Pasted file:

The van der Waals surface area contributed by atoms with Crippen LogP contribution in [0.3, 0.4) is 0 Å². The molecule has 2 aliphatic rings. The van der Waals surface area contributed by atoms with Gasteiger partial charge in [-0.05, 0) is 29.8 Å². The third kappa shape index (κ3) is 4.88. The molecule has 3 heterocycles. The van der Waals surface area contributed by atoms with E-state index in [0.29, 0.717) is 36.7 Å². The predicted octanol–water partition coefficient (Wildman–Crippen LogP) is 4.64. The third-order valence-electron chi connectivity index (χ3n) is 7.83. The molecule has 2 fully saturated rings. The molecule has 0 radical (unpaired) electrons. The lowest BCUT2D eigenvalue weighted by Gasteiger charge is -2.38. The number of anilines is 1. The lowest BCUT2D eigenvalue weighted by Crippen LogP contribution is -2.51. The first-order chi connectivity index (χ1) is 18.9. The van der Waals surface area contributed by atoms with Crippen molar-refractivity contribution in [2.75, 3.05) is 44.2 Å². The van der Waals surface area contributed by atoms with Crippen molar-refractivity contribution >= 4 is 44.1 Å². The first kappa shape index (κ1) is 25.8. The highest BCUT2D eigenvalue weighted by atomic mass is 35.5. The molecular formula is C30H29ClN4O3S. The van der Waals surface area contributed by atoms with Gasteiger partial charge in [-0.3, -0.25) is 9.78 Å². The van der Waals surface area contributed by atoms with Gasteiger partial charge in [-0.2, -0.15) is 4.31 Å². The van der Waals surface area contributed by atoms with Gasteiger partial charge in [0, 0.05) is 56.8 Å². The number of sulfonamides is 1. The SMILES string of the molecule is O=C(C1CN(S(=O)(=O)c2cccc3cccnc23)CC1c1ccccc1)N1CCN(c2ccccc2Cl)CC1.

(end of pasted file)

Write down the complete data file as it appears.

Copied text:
The van der Waals surface area contributed by atoms with Crippen LogP contribution in [0.3, 0.4) is 0 Å². The molecule has 2 aliphatic rings. The van der Waals surface area contributed by atoms with Gasteiger partial charge in [-0.05, 0) is 29.8 Å². The third kappa shape index (κ3) is 4.88. The molecule has 3 heterocycles. The van der Waals surface area contributed by atoms with E-state index in [0.29, 0.717) is 36.7 Å². The predicted octanol–water partition coefficient (Wildman–Crippen LogP) is 4.64. The third-order valence-electron chi connectivity index (χ3n) is 7.83. The molecule has 2 fully saturated rings. The molecule has 0 radical (unpaired) electrons. The lowest BCUT2D eigenvalue weighted by Gasteiger charge is -2.38. The number of anilines is 1. The lowest BCUT2D eigenvalue weighted by Crippen LogP contribution is -2.51. The first-order chi connectivity index (χ1) is 18.9. The van der Waals surface area contributed by atoms with Crippen molar-refractivity contribution in [2.75, 3.05) is 44.2 Å². The van der Waals surface area contributed by atoms with Crippen molar-refractivity contribution >= 4 is 44.1 Å². The first kappa shape index (κ1) is 25.8. The highest BCUT2D eigenvalue weighted by atomic mass is 35.5. The molecular formula is C30H29ClN4O3S. The van der Waals surface area contributed by atoms with Gasteiger partial charge in [-0.3, -0.25) is 9.78 Å². The van der Waals surface area contributed by atoms with Gasteiger partial charge in [-0.2, -0.15) is 4.31 Å². The van der Waals surface area contributed by atoms with Gasteiger partial charge in [0, 0.05) is 56.8 Å². The number of sulfonamides is 1. The SMILES string of the molecule is O=C(C1CN(S(=O)(=O)c2cccc3cccnc23)CC1c1ccccc1)N1CCN(c2ccccc2Cl)CC1.